But if you use long sentence after long sentence, it doesn’t make you look smart, like you may think.  It makes you look like you’re afraid of a period.  You’re not a 14-year old boy, so don’t act like it.  (Unless you are a 14-year old boy.  Justin Bieber sure is annoying, huh?  Also, Gatorade and Cheetos and sports!)  Not only will your sentences trail on for too long, but an endless barrage of long sentences is also difficult to wade through, and important ideas can be lost in that mess of words.

So mix it up with short and long sentences.  If you have a powerful idea, build up to it with long and medium sentences, and then–bam!  Hit the reader with one short, straightforward sentence.  Contrast is your friend.

However, you can’t vary just sentence lengths.  You also need to vary sentence style.  One way to check for this in your own writing is to look at the beginnings of your sentences.  Do all of your sentences start with words like “I” or “It” or “The”?  If so, you’re probably writing most of your sentences in a very repetitive subject + verb pattern; on the one hand, this pattern is perfectly acceptable (in fact, the majority of your sentences may be structured this way).  However, if all of your sentences are structured that way, your writing will likely become redundant.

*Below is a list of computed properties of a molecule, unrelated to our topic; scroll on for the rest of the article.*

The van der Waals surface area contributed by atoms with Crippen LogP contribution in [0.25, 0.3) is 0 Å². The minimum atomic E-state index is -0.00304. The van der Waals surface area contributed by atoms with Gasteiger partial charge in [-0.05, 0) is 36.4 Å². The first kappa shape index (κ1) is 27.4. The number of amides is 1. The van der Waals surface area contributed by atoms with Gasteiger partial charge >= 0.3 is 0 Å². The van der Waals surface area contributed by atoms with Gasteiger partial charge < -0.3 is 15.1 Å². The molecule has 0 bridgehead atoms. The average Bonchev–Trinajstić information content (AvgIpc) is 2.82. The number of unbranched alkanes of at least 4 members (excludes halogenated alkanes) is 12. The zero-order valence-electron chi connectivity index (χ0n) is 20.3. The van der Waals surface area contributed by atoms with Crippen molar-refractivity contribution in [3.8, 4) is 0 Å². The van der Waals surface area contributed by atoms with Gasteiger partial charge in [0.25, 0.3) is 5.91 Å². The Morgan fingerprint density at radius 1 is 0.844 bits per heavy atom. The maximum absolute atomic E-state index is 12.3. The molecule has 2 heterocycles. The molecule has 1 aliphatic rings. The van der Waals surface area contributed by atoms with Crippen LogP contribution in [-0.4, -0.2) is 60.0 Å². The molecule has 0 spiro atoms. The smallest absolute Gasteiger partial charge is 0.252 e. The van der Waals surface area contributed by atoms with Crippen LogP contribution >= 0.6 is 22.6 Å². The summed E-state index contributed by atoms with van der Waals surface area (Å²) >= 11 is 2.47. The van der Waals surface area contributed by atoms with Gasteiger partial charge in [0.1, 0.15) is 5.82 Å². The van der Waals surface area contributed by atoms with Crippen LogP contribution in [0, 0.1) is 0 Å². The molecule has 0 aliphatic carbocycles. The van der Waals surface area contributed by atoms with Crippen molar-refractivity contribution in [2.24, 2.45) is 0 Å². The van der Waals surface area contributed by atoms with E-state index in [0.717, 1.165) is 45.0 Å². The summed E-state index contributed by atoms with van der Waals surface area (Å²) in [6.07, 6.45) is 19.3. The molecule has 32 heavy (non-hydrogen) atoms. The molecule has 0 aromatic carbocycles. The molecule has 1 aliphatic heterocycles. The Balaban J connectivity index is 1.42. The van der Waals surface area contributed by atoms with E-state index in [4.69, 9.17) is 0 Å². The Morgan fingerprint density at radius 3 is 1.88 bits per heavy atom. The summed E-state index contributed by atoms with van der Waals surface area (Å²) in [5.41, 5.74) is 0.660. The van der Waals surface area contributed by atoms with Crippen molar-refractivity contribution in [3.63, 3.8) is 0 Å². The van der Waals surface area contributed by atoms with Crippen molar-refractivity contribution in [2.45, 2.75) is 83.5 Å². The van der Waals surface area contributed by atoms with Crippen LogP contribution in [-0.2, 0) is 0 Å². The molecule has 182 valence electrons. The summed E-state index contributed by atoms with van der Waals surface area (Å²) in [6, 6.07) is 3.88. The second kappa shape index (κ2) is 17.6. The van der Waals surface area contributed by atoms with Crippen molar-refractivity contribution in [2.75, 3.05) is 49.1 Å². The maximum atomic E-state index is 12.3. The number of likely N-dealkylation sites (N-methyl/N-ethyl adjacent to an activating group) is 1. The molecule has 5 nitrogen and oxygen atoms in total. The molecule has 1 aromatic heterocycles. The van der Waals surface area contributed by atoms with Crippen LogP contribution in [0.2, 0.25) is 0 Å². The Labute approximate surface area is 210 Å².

You can vary the structure of these sentences by opening them differently.  Try incorporating some introductory clauses, as the examples below show.

Original Sentence

I like to go to school when it is raining outside.

Restructured

When it is raining outside, I like to go to school.